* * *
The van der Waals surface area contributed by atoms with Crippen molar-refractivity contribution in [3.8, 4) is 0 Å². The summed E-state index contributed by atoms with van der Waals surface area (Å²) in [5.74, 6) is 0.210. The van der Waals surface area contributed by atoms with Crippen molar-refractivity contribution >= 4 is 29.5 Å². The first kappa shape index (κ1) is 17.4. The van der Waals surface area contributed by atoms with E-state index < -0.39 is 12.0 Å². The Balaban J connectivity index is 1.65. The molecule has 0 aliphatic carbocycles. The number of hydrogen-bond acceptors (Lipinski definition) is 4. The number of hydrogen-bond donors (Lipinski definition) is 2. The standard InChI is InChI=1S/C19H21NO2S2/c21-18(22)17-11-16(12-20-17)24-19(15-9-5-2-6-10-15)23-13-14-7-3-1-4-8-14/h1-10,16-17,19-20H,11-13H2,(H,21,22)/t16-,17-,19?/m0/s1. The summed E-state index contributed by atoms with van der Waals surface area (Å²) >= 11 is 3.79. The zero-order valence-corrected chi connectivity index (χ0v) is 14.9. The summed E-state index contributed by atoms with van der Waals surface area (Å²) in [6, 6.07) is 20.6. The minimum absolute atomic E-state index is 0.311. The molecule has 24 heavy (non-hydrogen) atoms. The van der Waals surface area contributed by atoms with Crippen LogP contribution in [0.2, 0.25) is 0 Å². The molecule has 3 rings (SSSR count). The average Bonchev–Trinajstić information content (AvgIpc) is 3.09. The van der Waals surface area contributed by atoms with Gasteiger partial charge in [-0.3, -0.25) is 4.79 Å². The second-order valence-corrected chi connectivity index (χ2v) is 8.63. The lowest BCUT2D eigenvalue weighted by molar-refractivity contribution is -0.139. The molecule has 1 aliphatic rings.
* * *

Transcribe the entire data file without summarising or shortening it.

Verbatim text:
The van der Waals surface area contributed by atoms with Crippen molar-refractivity contribution in [3.8, 4) is 0 Å². The summed E-state index contributed by atoms with van der Waals surface area (Å²) in [5.74, 6) is 0.210. The van der Waals surface area contributed by atoms with Crippen molar-refractivity contribution >= 4 is 29.5 Å². The first kappa shape index (κ1) is 17.4. The van der Waals surface area contributed by atoms with E-state index < -0.39 is 12.0 Å². The Balaban J connectivity index is 1.65. The molecule has 0 aliphatic carbocycles. The number of hydrogen-bond acceptors (Lipinski definition) is 4. The number of hydrogen-bond donors (Lipinski definition) is 2. The standard InChI is InChI=1S/C19H21NO2S2/c21-18(22)17-11-16(12-20-17)24-19(15-9-5-2-6-10-15)23-13-14-7-3-1-4-8-14/h1-10,16-17,19-20H,11-13H2,(H,21,22)/t16-,17-,19?/m0/s1. The summed E-state index contributed by atoms with van der Waals surface area (Å²) >= 11 is 3.79. The zero-order valence-corrected chi connectivity index (χ0v) is 14.9. The summed E-state index contributed by atoms with van der Waals surface area (Å²) in [6, 6.07) is 20.6. The minimum absolute atomic E-state index is 0.311. The molecule has 24 heavy (non-hydrogen) atoms. The van der Waals surface area contributed by atoms with Crippen LogP contribution in [0.2, 0.25) is 0 Å². The molecule has 3 rings (SSSR count). The average Bonchev–Trinajstić information content (AvgIpc) is 3.09. The van der Waals surface area contributed by atoms with Gasteiger partial charge in [-0.3, -0.25) is 4.79 Å². The second-order valence-corrected chi connectivity index (χ2v) is 8.63. The lowest BCUT2D eigenvalue weighted by molar-refractivity contribution is -0.139. The molecule has 1 aliphatic rings.